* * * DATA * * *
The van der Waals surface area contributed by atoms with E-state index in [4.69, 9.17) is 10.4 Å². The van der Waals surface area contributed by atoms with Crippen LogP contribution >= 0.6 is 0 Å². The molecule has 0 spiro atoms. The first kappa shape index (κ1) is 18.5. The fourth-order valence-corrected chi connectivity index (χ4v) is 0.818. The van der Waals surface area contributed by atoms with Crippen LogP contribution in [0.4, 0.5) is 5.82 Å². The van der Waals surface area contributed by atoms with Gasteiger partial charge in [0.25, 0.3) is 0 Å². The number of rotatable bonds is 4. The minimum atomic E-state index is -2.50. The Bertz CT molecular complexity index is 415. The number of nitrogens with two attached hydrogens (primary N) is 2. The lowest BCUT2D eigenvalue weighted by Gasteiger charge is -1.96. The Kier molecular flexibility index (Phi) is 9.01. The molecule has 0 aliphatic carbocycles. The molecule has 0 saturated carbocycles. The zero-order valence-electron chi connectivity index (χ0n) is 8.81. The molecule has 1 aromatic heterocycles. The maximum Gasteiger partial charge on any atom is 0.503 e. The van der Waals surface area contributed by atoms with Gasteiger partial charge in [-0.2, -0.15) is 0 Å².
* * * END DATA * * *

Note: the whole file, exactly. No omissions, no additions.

The van der Waals surface area contributed by atoms with E-state index in [4.69, 9.17) is 10.4 Å². The van der Waals surface area contributed by atoms with Crippen LogP contribution >= 0.6 is 0 Å². The molecule has 0 spiro atoms. The first kappa shape index (κ1) is 18.5. The fourth-order valence-corrected chi connectivity index (χ4v) is 0.818. The van der Waals surface area contributed by atoms with Crippen LogP contribution in [0.4, 0.5) is 5.82 Å². The van der Waals surface area contributed by atoms with Gasteiger partial charge in [0.25, 0.3) is 0 Å². The number of rotatable bonds is 4. The minimum atomic E-state index is -2.50. The Bertz CT molecular complexity index is 415. The number of nitrogens with two attached hydrogens (primary N) is 2. The lowest BCUT2D eigenvalue weighted by Gasteiger charge is -1.96. The Kier molecular flexibility index (Phi) is 9.01. The molecule has 0 aliphatic carbocycles. The molecule has 0 saturated carbocycles. The zero-order valence-electron chi connectivity index (χ0n) is 8.81. The molecule has 1 aromatic heterocycles. The maximum Gasteiger partial charge on any atom is 0.503 e. The van der Waals surface area contributed by atoms with Gasteiger partial charge in [-0.2, -0.15) is 0 Å².